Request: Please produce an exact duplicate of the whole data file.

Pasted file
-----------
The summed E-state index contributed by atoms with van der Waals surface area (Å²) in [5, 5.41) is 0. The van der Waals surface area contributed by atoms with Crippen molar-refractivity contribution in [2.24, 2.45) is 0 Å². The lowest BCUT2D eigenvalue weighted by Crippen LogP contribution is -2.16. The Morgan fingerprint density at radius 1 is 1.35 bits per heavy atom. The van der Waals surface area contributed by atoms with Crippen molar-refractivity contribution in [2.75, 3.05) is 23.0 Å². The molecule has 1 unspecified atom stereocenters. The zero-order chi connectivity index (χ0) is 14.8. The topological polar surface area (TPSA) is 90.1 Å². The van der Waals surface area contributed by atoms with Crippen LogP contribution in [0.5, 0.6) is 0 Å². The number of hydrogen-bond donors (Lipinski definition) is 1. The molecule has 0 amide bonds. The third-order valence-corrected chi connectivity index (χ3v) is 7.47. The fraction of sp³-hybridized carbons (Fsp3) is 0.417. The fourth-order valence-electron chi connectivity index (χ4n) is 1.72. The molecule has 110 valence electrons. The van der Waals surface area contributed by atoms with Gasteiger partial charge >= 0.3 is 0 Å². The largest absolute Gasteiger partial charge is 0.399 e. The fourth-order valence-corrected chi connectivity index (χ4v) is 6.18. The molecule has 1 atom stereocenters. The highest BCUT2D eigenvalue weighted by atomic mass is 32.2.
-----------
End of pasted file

The summed E-state index contributed by atoms with van der Waals surface area (Å²) in [5, 5.41) is 0. The van der Waals surface area contributed by atoms with Crippen molar-refractivity contribution in [2.24, 2.45) is 0 Å². The lowest BCUT2D eigenvalue weighted by Crippen LogP contribution is -2.16. The Morgan fingerprint density at radius 1 is 1.35 bits per heavy atom. The van der Waals surface area contributed by atoms with Crippen molar-refractivity contribution in [2.75, 3.05) is 23.0 Å². The molecule has 1 unspecified atom stereocenters. The zero-order chi connectivity index (χ0) is 14.8. The topological polar surface area (TPSA) is 90.1 Å². The van der Waals surface area contributed by atoms with Crippen LogP contribution in [0.5, 0.6) is 0 Å². The number of hydrogen-bond donors (Lipinski definition) is 1. The molecule has 0 amide bonds. The third-order valence-corrected chi connectivity index (χ3v) is 7.47. The fraction of sp³-hybridized carbons (Fsp3) is 0.417. The fourth-order valence-electron chi connectivity index (χ4n) is 1.72. The molecule has 110 valence electrons. The van der Waals surface area contributed by atoms with Gasteiger partial charge >= 0.3 is 0 Å². The largest absolute Gasteiger partial charge is 0.399 e. The fourth-order valence-corrected chi connectivity index (χ4v) is 6.18. The molecule has 1 atom stereocenters. The highest BCUT2D eigenvalue weighted by atomic mass is 32.2.